Being a confident mum in the information age

Your child is entering a new stage and you need to make a parenting decision about how to handle some new behaviours…So you hop onto one of the Facebook Mummy groups you’re in and ask a simple question to help you decide. 

The answer should be unanimous, right? The research should be clear? 

Ha! If only…

Actually, you find out that there are 40 different ways to handle your child’s new behaviours and 8 of them will cause permanent psychological trauma to your child if not applied to. the. letter.

Now you have five articles and ten counter-articles to read before you can make your decision, and all that’s at stake is your child’s lifelong mental health…

Sound familiar?

So how do we break the cycle of information overwhelm and regain confidence in our decision-making as mothers?

Prioritise important decisions

Some decisions are inconsequential and don’t require large amounts of research and consideration. Other decisions will have a big impact, whether immediate or over a long span of time.

Of course, everyone who has a strong opinion on a particular parenting topic will be convinced that THEIR hobby horse is super important and has very serious implications but you need to decide for yourself which decisions warrant lots of research and which don’t.

An important factor here is your mental clarity and space at any given time. When you have a new baby, you won’t have much energy left over for poring over research papers and agonising over decisions. Or maybe the school year has just started and you don’t have the mental capacity to rethink healthy lunch box options. 

If your friend posts an article on Facebook about a common household product that’s just been linked to cancer but you’re feeling overwhelmed with simply keeping your kids alive today, it’s okay to just shelve that article for now. It’s okay to say, “I don’t have the mental space to look into that right now.”

You don’t need to be on top of everything!

Weigh the risks (risk assessment)

We often have this idea that as mothers that it’s our job to keep our children safe and healthy at all costs. So we try to categorise everything as “safe” or “dangerous”; “healthy” or “unhealthy”. 

In reality, most things in this life come with varying degrees of risk. 

It’s up to us to weigh those risks. Decide with your husband what level of risk you’re comfortable with for your kids. For example, our daughter fractured her arm falling from a tree once but we still allow the kids to climb trees because we’ve decided that this is an acceptable level of risk when compared with all the benefits they get from climbing trees.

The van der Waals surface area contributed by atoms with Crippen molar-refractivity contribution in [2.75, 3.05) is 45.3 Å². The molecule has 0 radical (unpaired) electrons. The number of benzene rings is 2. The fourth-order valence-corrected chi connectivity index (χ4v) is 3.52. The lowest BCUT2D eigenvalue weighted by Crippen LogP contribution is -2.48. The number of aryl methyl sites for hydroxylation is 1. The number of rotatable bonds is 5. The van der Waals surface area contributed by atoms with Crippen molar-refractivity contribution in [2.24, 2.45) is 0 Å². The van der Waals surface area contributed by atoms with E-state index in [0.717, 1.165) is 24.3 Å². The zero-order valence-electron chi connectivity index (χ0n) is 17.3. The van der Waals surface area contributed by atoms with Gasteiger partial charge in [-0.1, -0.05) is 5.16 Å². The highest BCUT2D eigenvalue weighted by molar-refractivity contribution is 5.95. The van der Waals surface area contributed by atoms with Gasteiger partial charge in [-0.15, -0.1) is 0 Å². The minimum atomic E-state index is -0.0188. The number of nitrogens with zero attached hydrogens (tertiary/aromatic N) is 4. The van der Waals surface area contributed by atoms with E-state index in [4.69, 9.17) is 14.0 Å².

Being aware of the risks and taking ownership of your decisions will help you to combat false guilt in the event your child actually does hurt themselves.

Surround yourself with wise mums

Get some mum friends who are a few steps ahead of you, in terms of their children’s ages, and whose parenting you admire. 

Having a few key women who know you and your kids well gives you somewhere to turn for advice when it seems like everyone does something different. Of course, that doesn’t mean you have to do exactly what they suggest, but having women you trust who are living their lives in front of you is so valuable. 

Not to mention all you will learn from them just by observation!

Study your child

Lastly, it’s important to know your unique child. Knowing their temperament, their strengths and their struggles will help you to sift through so much information because you will quickly learn to chuck out the advice that is irrelevant to them. 

It can be hard to grow in confidence as a mum because just when we think we’ve got the hang of this parenting thing, our children go and change again! 

But if you prioritise which decisions are important and which risks are worth taking, you will grow more and more confident and steady in your decision-making, even as your kids keep changing. Know that you will never have everyone’s approval on your decisions, and that’s okay.

Jessica Harvey
Coordinator, Tuggeranong MOPS


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